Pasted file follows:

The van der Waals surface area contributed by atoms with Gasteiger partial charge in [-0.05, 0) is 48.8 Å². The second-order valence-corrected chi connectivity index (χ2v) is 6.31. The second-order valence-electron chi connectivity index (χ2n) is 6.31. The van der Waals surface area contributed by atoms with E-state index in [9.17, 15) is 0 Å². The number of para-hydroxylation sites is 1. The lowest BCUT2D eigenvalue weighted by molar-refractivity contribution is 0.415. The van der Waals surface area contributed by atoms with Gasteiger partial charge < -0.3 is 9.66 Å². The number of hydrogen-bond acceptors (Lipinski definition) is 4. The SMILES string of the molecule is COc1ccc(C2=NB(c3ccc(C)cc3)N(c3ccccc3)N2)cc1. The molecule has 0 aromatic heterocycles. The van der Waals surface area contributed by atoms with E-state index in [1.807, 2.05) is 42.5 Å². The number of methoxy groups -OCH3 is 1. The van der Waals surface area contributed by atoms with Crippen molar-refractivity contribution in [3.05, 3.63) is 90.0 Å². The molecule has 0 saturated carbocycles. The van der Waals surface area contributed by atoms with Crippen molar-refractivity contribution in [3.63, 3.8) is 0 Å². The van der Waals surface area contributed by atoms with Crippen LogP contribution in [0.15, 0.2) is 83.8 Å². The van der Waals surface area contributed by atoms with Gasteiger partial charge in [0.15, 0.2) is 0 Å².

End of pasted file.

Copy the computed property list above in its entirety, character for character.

The van der Waals surface area contributed by atoms with Gasteiger partial charge in [-0.05, 0) is 48.8 Å². The second-order valence-corrected chi connectivity index (χ2v) is 6.31. The second-order valence-electron chi connectivity index (χ2n) is 6.31. The van der Waals surface area contributed by atoms with E-state index in [9.17, 15) is 0 Å². The number of para-hydroxylation sites is 1. The lowest BCUT2D eigenvalue weighted by molar-refractivity contribution is 0.415. The van der Waals surface area contributed by atoms with Gasteiger partial charge < -0.3 is 9.66 Å². The number of hydrogen-bond acceptors (Lipinski definition) is 4. The SMILES string of the molecule is COc1ccc(C2=NB(c3ccc(C)cc3)N(c3ccccc3)N2)cc1. The molecule has 0 aromatic heterocycles. The van der Waals surface area contributed by atoms with E-state index in [1.807, 2.05) is 42.5 Å². The number of methoxy groups -OCH3 is 1. The van der Waals surface area contributed by atoms with Crippen molar-refractivity contribution in [3.05, 3.63) is 90.0 Å². The molecule has 0 saturated carbocycles. The van der Waals surface area contributed by atoms with Crippen molar-refractivity contribution in [3.63, 3.8) is 0 Å². The van der Waals surface area contributed by atoms with Crippen LogP contribution in [0.15, 0.2) is 83.8 Å². The van der Waals surface area contributed by atoms with Gasteiger partial charge in [0.15, 0.2) is 0 Å².